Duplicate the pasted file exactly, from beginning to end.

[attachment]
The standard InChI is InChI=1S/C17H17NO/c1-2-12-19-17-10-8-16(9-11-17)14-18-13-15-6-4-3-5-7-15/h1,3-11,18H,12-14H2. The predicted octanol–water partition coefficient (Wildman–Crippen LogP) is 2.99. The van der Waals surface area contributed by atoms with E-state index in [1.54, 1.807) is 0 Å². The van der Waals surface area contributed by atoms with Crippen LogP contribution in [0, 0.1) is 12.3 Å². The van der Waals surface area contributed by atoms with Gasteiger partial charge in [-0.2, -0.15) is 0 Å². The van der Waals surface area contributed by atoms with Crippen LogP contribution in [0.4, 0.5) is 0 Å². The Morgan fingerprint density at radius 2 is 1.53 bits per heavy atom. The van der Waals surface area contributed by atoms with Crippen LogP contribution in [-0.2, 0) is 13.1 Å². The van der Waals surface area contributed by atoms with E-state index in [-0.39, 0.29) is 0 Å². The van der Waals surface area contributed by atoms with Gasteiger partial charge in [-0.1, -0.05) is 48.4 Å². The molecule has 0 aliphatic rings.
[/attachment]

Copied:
The standard InChI is InChI=1S/C17H17NO/c1-2-12-19-17-10-8-16(9-11-17)14-18-13-15-6-4-3-5-7-15/h1,3-11,18H,12-14H2. The predicted octanol–water partition coefficient (Wildman–Crippen LogP) is 2.99. The van der Waals surface area contributed by atoms with E-state index in [1.54, 1.807) is 0 Å². The van der Waals surface area contributed by atoms with Crippen LogP contribution in [0, 0.1) is 12.3 Å². The van der Waals surface area contributed by atoms with Gasteiger partial charge in [-0.2, -0.15) is 0 Å². The van der Waals surface area contributed by atoms with Crippen LogP contribution in [0.4, 0.5) is 0 Å². The Morgan fingerprint density at radius 2 is 1.53 bits per heavy atom. The van der Waals surface area contributed by atoms with Crippen LogP contribution in [-0.2, 0) is 13.1 Å². The van der Waals surface area contributed by atoms with E-state index in [-0.39, 0.29) is 0 Å². The van der Waals surface area contributed by atoms with Gasteiger partial charge in [-0.1, -0.05) is 48.4 Å². The molecule has 0 aliphatic rings.